Two-year mining moratorium on millions of acres of federal land set to end this weekend
Consistent with President Trump’s rollback of several Obama-era moratoria on mining on federal lands, the Interior Department is expected to let lapse the two-year moratorium on new mining claims in several Western states.
On September 24, 2015, former Interior Secretary Sally Jewell signed a federal administrative order withdrawing from new mining claims 10 million acres of public and National Forest System lands in Idaho, Montana, Nevada, Oregon, Utah, and Wyoming. (80 Fed. Reg. 57635-57637.) This Notice of Withdrawal was intended to protect the Greater Sage-Grouse and its habitat from new mineral exploration and mining activities. The Notice of Withdrawal was automatically set to terminate upon September 24, 2017 unless extended by additional administrative action.
The Notice of Withdrawal also directed the Bureau of Land Management to prepare an Environmental Impact Statement to determine whether these lands could be withdrawn from new mining claims for 20 years or more. Despite the moratorium’s expiration date this Sunday, the Bureau of Land Management is not expected to complete its final Environmental Impact Statement until later this year.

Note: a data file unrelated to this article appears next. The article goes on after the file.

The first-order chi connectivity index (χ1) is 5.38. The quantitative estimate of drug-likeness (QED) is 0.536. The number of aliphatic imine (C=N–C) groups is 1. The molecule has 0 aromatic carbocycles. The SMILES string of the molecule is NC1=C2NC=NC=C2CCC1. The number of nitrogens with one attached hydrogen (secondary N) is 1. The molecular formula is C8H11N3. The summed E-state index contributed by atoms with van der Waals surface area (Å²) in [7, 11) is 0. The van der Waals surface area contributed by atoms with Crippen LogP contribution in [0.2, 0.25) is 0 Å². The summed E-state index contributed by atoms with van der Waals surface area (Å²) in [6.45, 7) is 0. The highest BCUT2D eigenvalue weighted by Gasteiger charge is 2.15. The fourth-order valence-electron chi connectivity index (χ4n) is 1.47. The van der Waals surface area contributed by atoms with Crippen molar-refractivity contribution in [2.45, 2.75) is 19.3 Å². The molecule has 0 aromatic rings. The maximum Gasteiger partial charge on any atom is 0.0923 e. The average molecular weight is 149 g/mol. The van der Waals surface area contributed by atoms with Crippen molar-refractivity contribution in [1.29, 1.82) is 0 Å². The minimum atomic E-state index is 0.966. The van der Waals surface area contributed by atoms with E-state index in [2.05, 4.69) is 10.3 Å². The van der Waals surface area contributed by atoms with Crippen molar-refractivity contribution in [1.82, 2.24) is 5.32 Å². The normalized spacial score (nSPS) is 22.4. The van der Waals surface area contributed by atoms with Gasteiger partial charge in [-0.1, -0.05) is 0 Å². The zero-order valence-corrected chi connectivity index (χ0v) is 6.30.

Upon the expiration of the moratorium, mining companies may once again stake claims on previously-withdrawn land. Conservation groups have argued that the moratorium ought to stay in place until the Environmental Impact Statement is completed, though it is doubtful that Interior Secretary Zinke would issue a new moratorium. Zinke has already repealed an Obama-era moratorium on new coal-mining leases on federal land on March 2017, and is in the process of redrawing some national monument boundaries, which efforts may open up additional lands for mineral exploration.